The Effect of Loss of Offset After Pertrochanteric Fracture Treated With a Intramedullary Nail (PLAIN)

This study has been completed.
Sponsor:
Information provided by (Responsible Party):
Olof Skoldenberg, Danderyd Hospital
ClinicalTrials.gov Identifier:
NCT01344785
First received: April 28, 2011
Last updated: October 21, 2013
Last verified: October 2013
  Purpose

The purpose of this study is determine the relationship between pain and protrusion of the implant after surgery for a intertrochanteric fracture.


Condition Intervention
Intertrochanteric Fractures
Procedure: Intramedullary nailing

Study Type: Observational
Study Design: Observational Model: Cohort
Time Perspective: Cross-Sectional
Official Title: The Effect of Loss of Offset After Pertrochanteric Fracture Treated With a Intramedullary Nail

Resource links provided by NLM:


Further study details as provided by Danderyd Hospital:

Primary Outcome Measures:
  • Hip function [ Time Frame: 1 year ] [ Designated as safety issue: No ]

Enrollment: 100
Study Start Date: April 2010
Study Completion Date: November 2011
Primary Completion Date: October 2011 (Final data collection date for primary outcome measure)
Groups/Cohorts Assigned Interventions
Patients with a intertrochanteric fracture
Patients with a intertrochanteric fracture, n=100
Procedure: Intramedullary nailing
All patients will be treated with Intramedullary nailing
Other Name: Gamma 3, Stryker, USA

Detailed Description:

Intertrochanteric fractures are common fractures in which severe complications such as non-union, implant cut-out and postoperative wound-infections occur at very low rates with modern surgical techniques. While severe complications are rare, the patient reported outcome is less satisfactory with roughly half of the patients complain of thigh pain and others failing to regain their walking ability. The current leading methods for osteosynthesis of intertrochanteric fractures are intramedullary (IM) nails and sliding hip screws (SHS).

Over the period 1998 to 2007 the use of IM nails for pertrochanteric fractures increased from 5% to 20% in Sweden, at the expense of the use of SHS (5). IM nailing has also become more common at our clinic where we since February 2008 use the 3rd generation of the Gamma nail. In this study we investigate if the increased pain after IM nailing, reduced hip function and life quality may correlate to the compression over the fracture and the lateral protrusion of the intramedullary nail.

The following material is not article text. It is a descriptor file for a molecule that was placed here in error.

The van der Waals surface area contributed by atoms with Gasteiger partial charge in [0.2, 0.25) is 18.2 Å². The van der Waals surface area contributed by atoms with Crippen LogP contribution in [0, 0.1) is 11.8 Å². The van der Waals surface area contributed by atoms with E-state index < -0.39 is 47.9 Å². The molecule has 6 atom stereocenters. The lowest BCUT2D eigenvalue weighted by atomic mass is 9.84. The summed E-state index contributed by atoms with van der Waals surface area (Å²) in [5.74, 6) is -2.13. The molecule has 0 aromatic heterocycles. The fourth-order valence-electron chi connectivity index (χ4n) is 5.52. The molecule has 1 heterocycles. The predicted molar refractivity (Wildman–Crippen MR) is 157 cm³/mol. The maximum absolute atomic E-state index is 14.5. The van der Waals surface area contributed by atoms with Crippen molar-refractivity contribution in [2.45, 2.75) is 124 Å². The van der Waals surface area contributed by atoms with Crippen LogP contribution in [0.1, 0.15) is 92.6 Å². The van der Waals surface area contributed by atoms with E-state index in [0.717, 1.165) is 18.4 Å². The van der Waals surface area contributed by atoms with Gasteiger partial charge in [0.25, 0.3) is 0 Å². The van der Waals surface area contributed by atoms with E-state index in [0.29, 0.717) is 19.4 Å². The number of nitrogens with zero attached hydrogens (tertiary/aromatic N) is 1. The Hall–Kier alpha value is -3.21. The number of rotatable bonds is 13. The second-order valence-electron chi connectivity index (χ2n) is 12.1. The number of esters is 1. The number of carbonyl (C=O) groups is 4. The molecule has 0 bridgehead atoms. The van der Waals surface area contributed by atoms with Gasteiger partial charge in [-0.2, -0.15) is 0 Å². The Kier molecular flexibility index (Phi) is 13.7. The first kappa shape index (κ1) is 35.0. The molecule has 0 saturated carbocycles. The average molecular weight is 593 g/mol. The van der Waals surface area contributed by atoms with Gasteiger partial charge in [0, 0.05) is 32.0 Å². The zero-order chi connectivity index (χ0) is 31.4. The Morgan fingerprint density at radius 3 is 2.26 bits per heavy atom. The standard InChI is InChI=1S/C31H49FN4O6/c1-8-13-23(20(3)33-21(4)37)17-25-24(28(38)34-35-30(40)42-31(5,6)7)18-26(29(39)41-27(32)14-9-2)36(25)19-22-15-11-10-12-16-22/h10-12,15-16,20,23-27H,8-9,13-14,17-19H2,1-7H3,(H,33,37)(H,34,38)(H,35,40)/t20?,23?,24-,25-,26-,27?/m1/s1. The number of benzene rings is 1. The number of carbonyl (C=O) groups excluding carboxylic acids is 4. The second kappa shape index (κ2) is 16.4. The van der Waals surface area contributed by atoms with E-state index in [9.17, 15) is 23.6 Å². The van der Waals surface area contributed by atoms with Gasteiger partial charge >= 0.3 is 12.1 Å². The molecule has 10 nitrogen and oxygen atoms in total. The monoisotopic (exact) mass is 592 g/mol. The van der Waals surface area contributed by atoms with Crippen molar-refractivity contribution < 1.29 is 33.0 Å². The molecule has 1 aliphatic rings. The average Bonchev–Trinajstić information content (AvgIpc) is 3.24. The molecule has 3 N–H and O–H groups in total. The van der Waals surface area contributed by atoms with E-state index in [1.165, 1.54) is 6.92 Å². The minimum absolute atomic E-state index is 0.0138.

Eligibility

Ages Eligible for Study:   55 Years and older
Genders Eligible for Study:   Both
Accepts Healthy Volunteers:   No
Sampling Method:   Non-Probability Sample
Study Population

100 consecutive patients with an intertrochanteric fracture presenting at the Orthopaedic depertment of Danderyd Hospital, Sweden

Criteria

Inclusion Criteria:

  • Intertrochanteric Fracture
  • Age over 55
  • Intramedullary nailing

Exclusion Criteria:

  • Severe cognitive impairment
  • Substance abuse
  Contacts and Locations
Choosing to participate in a study is an important personal decision. Talk with your doctor and family members or friends about deciding to join a study. To learn more about this study, you or your doctor may contact the study research staff using the Contacts provided below. For general information, see Learn About Clinical Studies.

Please refer to this study by its ClinicalTrials.gov identifier: NCT01344785

Locations
Sweden
Danderyd Hospital
Stockholm, Sweden, 18288
Sponsors and Collaborators
Danderyd Hospital
Investigators
Principal Investigator: Max Gordon, MD Danderyd Hospital
  More Information

No publications provided

Responsible Party: Olof Skoldenberg, Consultant Orthopaedic surgeon, Danderyd Hospital
ClinicalTrials.gov Identifier: NCT01344785     History of Changes
Other Study ID Numbers: PLAIN-1
Study First Received: April 28, 2011
Last Updated: October 21, 2013
Health Authority: Sweden: Regional Ethical Review Board

Keywords provided by Danderyd Hospital:
Intertrochanteric Fractures
Intramedullary nailing
Hip function
Pain

Additional relevant MeSH terms:
Fractures, Bone
Hip Fractures
Wounds and Injuries
Femoral Fractures
Hip Injuries
Leg Injuries

ClinicalTrials.gov processed this record on July 23, 2014